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No wrecks since improvements
Council receives report on Broadway and Harrison
new deh broadway island work pic
City workers are seen during the improvements to the intersection of Broadway and Harrison intersection. There have been no accidents at the site, since the improvements were made. - photo by Tribune file photo

Since improvements were made in the Broadway and Harrison intersection, there has been a marked reduction in accidents, according to statistics presented to the Great Bend City Council this week. But there is still a need for the signal, according to a dissenting member of the council.
City Engineer Robert Winiecke presented his findings to the council Monday night.
Discussing the study that covers the eight months since the intersection was revamped to include a westbound  left turn lane and other improvements, his report noted: “Improvements at this intersection included the removal of two existing large trees, that fell within the visibility sight triangle, at the northwest and southwest corners of the intersection, the removal of the first median island located immediately to the east of the intersection, the placement of new seven-inch think Portland Cement Concrete Pavement and the restriping of pavement markings.
“These improvements were performed by the city Public Works Department and were completed at the beginning of June, 2011.”
The report also included information about collisions at the intersection.
“It is worth noting that there were two reported crashes at the intersection during 2011, both of which occurred prior to the completion of the intersection improvements.”
Winiecke explained that since the improvements, there have been no wrecks there. “Since the completion of the intersection improvements, there has not been a recorded accident at the intersection.”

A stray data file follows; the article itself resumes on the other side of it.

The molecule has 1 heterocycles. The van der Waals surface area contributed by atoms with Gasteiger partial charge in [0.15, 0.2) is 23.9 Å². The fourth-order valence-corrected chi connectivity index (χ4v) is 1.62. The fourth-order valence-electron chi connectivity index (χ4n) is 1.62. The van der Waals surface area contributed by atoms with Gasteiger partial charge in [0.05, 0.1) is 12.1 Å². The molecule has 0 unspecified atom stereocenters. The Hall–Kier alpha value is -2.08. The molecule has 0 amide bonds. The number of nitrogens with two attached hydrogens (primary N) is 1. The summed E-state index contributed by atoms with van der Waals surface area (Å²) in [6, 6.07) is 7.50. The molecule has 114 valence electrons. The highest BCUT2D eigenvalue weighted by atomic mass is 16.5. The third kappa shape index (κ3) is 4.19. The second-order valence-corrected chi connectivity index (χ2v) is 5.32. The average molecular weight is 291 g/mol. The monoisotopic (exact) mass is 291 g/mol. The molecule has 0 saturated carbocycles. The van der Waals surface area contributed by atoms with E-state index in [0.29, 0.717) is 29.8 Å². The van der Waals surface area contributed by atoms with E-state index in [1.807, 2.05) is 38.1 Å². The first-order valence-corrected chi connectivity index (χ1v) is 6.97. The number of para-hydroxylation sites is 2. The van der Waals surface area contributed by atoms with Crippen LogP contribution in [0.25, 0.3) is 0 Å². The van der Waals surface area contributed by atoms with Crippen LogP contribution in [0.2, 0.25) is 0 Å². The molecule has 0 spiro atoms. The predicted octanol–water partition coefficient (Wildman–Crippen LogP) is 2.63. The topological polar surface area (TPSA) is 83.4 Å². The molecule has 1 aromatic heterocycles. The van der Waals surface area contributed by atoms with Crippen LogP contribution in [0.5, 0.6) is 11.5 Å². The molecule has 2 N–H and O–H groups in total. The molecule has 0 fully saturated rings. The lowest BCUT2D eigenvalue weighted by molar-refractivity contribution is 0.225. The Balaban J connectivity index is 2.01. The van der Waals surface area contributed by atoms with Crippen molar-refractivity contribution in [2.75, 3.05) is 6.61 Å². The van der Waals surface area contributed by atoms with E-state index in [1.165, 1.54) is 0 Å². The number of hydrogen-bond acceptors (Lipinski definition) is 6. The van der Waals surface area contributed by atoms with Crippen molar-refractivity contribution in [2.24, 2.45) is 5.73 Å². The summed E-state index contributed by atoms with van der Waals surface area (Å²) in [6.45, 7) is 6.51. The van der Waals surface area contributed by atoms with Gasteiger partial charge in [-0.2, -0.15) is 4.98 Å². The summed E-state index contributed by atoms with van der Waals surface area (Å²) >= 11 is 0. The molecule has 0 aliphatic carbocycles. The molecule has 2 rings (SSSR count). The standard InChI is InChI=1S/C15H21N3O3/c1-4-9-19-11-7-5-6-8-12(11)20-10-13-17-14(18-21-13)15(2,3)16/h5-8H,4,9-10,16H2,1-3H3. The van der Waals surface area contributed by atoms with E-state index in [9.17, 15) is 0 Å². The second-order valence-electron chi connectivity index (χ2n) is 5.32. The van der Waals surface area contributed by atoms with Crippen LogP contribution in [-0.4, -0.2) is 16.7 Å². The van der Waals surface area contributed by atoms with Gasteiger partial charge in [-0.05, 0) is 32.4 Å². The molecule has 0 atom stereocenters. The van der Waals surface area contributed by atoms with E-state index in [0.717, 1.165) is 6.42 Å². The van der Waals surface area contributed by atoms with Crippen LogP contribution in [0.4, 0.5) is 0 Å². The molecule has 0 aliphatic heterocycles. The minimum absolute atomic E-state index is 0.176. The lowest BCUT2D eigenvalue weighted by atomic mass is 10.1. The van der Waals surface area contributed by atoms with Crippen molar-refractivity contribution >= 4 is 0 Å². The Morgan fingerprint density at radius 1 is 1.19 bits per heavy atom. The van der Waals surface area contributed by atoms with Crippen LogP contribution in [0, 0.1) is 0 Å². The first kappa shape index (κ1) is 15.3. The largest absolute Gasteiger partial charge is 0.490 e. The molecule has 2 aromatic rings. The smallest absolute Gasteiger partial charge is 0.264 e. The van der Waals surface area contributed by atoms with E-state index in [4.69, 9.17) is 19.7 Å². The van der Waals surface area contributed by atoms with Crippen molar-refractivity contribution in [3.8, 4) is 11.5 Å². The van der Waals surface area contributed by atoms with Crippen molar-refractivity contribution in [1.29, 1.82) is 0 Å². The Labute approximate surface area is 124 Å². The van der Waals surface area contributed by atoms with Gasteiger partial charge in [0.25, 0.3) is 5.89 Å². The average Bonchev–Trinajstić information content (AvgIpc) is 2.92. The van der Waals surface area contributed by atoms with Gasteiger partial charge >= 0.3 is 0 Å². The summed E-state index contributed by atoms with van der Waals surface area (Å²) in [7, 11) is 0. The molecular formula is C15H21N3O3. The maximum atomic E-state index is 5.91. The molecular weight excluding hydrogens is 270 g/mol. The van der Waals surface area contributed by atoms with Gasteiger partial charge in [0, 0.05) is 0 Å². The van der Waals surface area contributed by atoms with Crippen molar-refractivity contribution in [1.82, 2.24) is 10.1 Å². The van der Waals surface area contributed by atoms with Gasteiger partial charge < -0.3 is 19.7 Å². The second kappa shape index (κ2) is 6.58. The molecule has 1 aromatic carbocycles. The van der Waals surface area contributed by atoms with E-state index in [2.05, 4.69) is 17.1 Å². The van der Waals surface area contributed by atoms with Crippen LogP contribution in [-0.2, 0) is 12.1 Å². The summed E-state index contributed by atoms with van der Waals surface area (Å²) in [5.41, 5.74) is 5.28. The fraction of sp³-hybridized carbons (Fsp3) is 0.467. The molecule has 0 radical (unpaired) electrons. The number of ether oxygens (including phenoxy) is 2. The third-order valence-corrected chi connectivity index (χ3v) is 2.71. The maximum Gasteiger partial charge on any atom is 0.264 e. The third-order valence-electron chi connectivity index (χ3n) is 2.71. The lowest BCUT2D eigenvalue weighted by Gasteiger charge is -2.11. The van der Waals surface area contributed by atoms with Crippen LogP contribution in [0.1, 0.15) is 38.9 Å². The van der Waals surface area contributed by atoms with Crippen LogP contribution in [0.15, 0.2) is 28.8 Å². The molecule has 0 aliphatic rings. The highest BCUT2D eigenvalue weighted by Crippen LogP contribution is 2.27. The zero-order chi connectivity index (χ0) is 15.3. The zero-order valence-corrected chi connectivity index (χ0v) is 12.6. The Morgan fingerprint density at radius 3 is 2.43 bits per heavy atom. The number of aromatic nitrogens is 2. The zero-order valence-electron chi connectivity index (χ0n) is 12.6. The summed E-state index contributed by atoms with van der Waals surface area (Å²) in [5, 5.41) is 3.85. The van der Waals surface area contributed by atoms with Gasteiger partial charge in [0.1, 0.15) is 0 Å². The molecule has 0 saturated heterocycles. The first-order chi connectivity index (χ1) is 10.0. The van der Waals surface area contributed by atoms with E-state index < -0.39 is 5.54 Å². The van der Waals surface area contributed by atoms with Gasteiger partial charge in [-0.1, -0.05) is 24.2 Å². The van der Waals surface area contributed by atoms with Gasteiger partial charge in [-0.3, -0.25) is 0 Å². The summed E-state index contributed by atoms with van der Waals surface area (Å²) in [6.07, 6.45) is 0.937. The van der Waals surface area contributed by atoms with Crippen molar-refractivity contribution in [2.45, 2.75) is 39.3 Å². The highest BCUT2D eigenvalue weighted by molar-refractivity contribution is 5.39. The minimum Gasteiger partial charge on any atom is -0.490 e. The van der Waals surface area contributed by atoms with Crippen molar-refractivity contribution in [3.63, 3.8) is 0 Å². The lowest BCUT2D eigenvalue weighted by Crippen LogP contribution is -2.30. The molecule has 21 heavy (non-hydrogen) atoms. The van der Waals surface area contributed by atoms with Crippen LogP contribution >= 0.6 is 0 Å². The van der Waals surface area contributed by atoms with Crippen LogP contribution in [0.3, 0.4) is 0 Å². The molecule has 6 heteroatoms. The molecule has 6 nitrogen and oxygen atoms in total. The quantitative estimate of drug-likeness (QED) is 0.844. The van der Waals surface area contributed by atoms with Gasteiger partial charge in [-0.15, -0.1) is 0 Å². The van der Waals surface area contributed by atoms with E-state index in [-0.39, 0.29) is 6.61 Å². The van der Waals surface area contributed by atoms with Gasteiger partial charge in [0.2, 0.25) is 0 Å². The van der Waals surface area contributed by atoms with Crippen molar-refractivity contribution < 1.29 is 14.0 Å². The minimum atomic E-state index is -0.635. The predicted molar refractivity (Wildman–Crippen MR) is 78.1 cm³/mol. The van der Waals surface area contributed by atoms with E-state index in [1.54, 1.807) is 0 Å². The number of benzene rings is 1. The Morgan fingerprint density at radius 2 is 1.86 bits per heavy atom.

And the report concluded: “At this time there is insufficient evidence dictating the need for the installation of a traffic signal at this intersection. The intersection’s current configuration allows motorists at (or) approaching the intersection better sight distance resulting in a reasonable amount of time for the motorist to gauge if an adequate spacing gap exists in the flow of traffic to safely traverse the intersection.
“Therefore, it is the opinion of the City Engineering Department that the intersection be allowed to function in its current configuration for an additional time period of not less than 18 months.”
The report calls for the performance to again be evaluated at that time.
Councilman Randy Myers, who was the only vote against accepting the report, suggested it would not cost the $200,000 that had been reported for the installation of a set of traffic signals.
He also said there are still times when some drivers on Harrison have to wait for traffic on Broadway, and he called for the placement of the signals, though no action was taken on that suggestion.
The city would have to pay the full cost of installing traffic signals at the intersection because it does not meet the warrant requirements under Kansas Department of Transportation regulations, it was reported earlier.